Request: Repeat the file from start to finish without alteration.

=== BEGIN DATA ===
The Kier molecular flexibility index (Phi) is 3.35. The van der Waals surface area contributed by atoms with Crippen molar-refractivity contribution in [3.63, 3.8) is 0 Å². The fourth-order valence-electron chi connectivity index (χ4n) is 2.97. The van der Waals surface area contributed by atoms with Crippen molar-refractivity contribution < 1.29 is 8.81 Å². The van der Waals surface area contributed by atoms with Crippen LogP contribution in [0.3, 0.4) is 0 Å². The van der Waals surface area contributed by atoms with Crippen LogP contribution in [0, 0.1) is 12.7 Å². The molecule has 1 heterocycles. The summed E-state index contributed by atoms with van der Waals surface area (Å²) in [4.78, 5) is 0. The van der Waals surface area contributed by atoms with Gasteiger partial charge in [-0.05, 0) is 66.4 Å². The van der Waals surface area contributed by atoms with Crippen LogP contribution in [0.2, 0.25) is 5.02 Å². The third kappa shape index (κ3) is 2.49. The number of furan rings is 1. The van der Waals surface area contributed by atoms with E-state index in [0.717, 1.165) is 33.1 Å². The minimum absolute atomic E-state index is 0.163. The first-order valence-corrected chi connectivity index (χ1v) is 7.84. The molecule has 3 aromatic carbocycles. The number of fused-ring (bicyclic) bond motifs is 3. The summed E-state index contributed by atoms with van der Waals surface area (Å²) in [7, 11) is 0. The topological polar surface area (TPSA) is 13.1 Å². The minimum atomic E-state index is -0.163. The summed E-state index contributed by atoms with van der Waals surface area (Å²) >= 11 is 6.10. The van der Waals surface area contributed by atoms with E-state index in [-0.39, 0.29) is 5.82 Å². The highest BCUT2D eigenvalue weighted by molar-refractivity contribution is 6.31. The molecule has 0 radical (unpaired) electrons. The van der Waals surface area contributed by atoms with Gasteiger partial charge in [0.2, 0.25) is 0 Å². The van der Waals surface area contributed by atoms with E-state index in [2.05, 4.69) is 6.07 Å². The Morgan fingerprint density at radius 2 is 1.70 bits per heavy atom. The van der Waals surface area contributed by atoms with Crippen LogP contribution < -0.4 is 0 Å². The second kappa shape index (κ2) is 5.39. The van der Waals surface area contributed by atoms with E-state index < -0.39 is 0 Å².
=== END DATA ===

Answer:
The Kier molecular flexibility index (Phi) is 3.35. The van der Waals surface area contributed by atoms with Crippen molar-refractivity contribution in [3.63, 3.8) is 0 Å². The fourth-order valence-electron chi connectivity index (χ4n) is 2.97. The van der Waals surface area contributed by atoms with Crippen molar-refractivity contribution < 1.29 is 8.81 Å². The van der Waals surface area contributed by atoms with Crippen LogP contribution in [0.3, 0.4) is 0 Å². The van der Waals surface area contributed by atoms with Crippen LogP contribution in [0, 0.1) is 12.7 Å². The molecule has 1 heterocycles. The summed E-state index contributed by atoms with van der Waals surface area (Å²) in [4.78, 5) is 0. The van der Waals surface area contributed by atoms with Gasteiger partial charge in [-0.05, 0) is 66.4 Å². The van der Waals surface area contributed by atoms with Crippen LogP contribution in [0.2, 0.25) is 5.02 Å². The third kappa shape index (κ3) is 2.49. The number of furan rings is 1. The van der Waals surface area contributed by atoms with E-state index in [0.717, 1.165) is 33.1 Å². The minimum absolute atomic E-state index is 0.163. The first-order valence-corrected chi connectivity index (χ1v) is 7.84. The molecule has 3 aromatic carbocycles. The number of fused-ring (bicyclic) bond motifs is 3. The summed E-state index contributed by atoms with van der Waals surface area (Å²) in [7, 11) is 0. The topological polar surface area (TPSA) is 13.1 Å². The minimum atomic E-state index is -0.163. The summed E-state index contributed by atoms with van der Waals surface area (Å²) >= 11 is 6.10. The van der Waals surface area contributed by atoms with E-state index in [-0.39, 0.29) is 5.82 Å². The highest BCUT2D eigenvalue weighted by molar-refractivity contribution is 6.31. The molecule has 0 radical (unpaired) electrons. The van der Waals surface area contributed by atoms with Gasteiger partial charge in [0.2, 0.25) is 0 Å². The van der Waals surface area contributed by atoms with E-state index in [2.05, 4.69) is 6.07 Å². The Morgan fingerprint density at radius 2 is 1.70 bits per heavy atom. The van der Waals surface area contributed by atoms with Crippen LogP contribution < -0.4 is 0 Å². The second kappa shape index (κ2) is 5.39. The van der Waals surface area contributed by atoms with E-state index < -0.39 is 0 Å².